The only question that matters is "do a majority of Crimeans prefer Russia to Ukraine?" That may or may not be the case, and Russia clearly didn't wait to have a real referendum, but to pretend that the answer is obviously "no" is blindered propaganda the other way.

I'm "pretending" no such thing. The case that the answer is "no" is far stronger than the counter-case, given the 1991 and 2012 polls, both having to do with Crimea's "very national identity."

None of which answers any important question anyway. The referendum was entirely illegal, and conducted at the point of a gun.(*) A nation doesn't get to invade the territory of another nation, hold a sham referendum in said territory, and take said territory for itself.

(*) AT GUNPOINT!!!!
   2097. Rickey! On a blog from 1998. With the candlestick. Posted: March 19, 2014 at 03:01 PM (#4674093)
A nation doesn't get to invade the territory of another nation, hold a sham referendum in said territory, and take said territory for itself.


Apparently it does.
   2098. You Know Nothing JT Snow (YR) Posted: March 19, 2014 at 03:04 PM (#4674096)
A nation doesn't get to invade the territory of another nation, hold a sham referendum in said territory, and take said territory for itself.


What am I missing here? The puppet government or the celebratory photo-op on an aircraft carrier?
   2099. Srul Itza Posted: March 19, 2014 at 03:11 PM (#4674098)
And the Great Power Game goes on and on.

Europe seeks to bind the Ukraine to it by treaty and trade.

Putin counters by co-opting freely elected Ukrainian President Viktor Yanukovych with aid and who knows what else.

Europe counters by re-offering trade and supporting Europhiliac/Russophobic* protesters.

Putin counters by encouraging/directing Yanukovych to crack down on the protesters, which he does with live ammunition.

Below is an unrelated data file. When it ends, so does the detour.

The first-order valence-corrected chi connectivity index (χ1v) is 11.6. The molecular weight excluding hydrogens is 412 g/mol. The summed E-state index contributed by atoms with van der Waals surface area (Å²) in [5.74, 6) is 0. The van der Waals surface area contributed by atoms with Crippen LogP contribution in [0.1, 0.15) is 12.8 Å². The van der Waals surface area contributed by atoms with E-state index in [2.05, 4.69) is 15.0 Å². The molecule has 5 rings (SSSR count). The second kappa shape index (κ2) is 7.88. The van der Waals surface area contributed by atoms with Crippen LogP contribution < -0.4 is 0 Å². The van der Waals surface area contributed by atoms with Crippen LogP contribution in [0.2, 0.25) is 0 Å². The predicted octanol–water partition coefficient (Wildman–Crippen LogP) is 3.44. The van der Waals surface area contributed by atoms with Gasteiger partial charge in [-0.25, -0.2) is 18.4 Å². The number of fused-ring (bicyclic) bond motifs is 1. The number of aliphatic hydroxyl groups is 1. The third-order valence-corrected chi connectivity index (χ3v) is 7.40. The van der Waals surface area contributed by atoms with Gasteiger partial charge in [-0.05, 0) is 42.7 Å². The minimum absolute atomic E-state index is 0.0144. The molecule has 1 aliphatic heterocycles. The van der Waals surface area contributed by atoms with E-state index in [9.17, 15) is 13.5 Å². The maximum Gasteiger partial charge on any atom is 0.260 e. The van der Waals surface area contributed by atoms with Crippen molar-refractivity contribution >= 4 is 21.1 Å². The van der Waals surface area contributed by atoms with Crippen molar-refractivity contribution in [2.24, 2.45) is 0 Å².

This display of cold-blooded suppression backfires, big time, and now everybody want Yanukovych's scalp. Europe takes advantage by threatening sanctions against Yanukovych and supporting the rest of the power structure in Kiev, which ditches Yanukovych and turn more to Europe, while Yanukovych flees one step ahead of a Truth Commission/International Court of Justice War Crimes Panel/Lynch Mob.

Putin counters by sending troops to seize the Crimea and agitating against the rest of Ukraine. He says he is not going to try to take any more Ukrainian territory. And Putin is an honorable man. They are all, all, honorable men. Still, I wouldn't invest in Eastern Ukrainian Real Estate at this moment.

The West counters by being shocked, shocked that Putin would do in Crimea what he did in South Ossetia. They (and we) threaten pusillanimous sanctions, while probably calculating that (a) this is a fait accompli; (b) at least we get the rest of the Ukraine out of it; and (c) as noted above, with Crimea gone, the balance in the country tips more Western.

So Russia now has the Crimea, a prize it has coveted for centuries, but was never able to get its hand on . . . except for the actual and effective control it has had over it for over 200 years, control it was never going to relinquish in anyone's wildest dreams. Meanwhile, we have an opportunity to reverse defense budget cuts and build up Nato forces in Russia's "near abroad", and nobody is going to say "but we can't do that, because it would upset relations with Putin," and we also have a chance to speed up Europe's efforts to wean itself from dependence on Russian energy supplies. Whether we actually seize the opportunity to do any of that, of course, is an open question.

Frankly, I am very concerned that we will miss this opportunity to weaken Russia in the long run, while giving up nothing but a Crimean Peninsula that Russia was never going to relinquish. But the chance is there.




*Not to suggest that Russophobia is irrational. A healthy dose of Russophobia is a good thing.

   2100. Rickey! On a blog from 1998. With the candlestick. Posted: March 19, 2014 at 03:50 PM (#4674110)
Frankly, I am very concerned that we will miss this opportunity to weaken Russia in the long run, while giving up nothing but a Crimean Peninsula that Russia was never going to relinquish. But the chance is there.


Appeaser.